Chapter 5

Three Horizons and Beyond

For a renewal strategy to respond to the immediate crisis with a view to reducing future liabilities, it must consider three crisis horizons: those that are known, those that are knowable and predictable, and those that are unknowable.

“We are witnessing the largest experiment in comparative governance we are likely to see in our lifetimes. The virus is the control variable.”
Benjamin Bratton, 2020

Horizon 1 
Reacting to (& learning from) the known crisis
Current national responses are shaped by the extent to which the pandemic has taken hold, government capabilities, and civic trust placed in those governments. These responses have surfaced a range of patterns that indicate the need for a fundamental reconfiguration of our governance systems, enabling us to deal more effectively with a new age of risk and to scaffold the rapid transition we are witnessing.
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Horizon 2
Responding to the age of risks & uncertainties
The current crises of work, the social contract and trust, collective psychological trauma, and food security and supply, all call for a fundamental overhaul of public investment and financial management. We need to reduce future liabilities, make better risk provisions, and rethink our public revenue models.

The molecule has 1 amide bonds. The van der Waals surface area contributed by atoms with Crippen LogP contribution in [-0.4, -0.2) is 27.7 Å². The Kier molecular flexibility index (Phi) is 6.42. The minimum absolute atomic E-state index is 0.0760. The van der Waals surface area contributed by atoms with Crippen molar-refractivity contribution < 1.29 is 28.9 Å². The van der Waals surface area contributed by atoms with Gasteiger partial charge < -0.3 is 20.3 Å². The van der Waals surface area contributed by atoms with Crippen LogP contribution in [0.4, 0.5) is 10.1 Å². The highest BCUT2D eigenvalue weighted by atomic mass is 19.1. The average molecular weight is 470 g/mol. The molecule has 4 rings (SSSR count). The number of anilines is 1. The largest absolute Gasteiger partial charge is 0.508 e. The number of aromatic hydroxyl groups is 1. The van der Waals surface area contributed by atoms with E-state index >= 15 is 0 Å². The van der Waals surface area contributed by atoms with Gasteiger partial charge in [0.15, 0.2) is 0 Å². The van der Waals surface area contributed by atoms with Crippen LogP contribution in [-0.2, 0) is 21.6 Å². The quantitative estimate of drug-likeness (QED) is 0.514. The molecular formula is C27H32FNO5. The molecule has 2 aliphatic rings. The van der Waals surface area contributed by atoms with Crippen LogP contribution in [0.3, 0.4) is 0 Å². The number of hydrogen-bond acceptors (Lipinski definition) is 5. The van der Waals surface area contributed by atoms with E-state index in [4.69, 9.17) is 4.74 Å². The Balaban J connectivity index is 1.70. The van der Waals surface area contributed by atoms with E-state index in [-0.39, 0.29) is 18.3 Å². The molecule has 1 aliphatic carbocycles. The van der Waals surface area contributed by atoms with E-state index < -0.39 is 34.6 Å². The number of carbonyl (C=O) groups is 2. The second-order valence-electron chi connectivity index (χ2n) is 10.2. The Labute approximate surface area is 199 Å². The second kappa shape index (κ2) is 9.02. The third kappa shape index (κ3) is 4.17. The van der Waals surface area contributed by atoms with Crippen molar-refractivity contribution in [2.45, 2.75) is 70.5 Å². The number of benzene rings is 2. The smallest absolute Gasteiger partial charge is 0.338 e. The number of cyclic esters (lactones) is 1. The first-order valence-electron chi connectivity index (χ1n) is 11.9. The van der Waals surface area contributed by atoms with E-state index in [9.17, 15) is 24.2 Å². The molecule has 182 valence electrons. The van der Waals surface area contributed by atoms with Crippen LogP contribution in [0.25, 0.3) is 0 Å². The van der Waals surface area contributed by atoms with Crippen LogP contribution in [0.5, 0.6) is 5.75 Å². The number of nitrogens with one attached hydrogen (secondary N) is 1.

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Horizon 3
Statecraft in the age of risks & uncertainties
Not only do we need to reconfigure our governance to deal with the risks & uncertainties, enabling us to withstand unexpected change, but we also need to be able to thrive on this uncertainty. This requires a new statecraft premised on a different institutional infrastructure, agile architecture for policy and regulation, new forms of legitimacy, and radical devolution of power and investment. A new framework for internationalism and global public interest is also necessary.
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Horizon 1:
Reacting to (& learning from) the known crisis ︎

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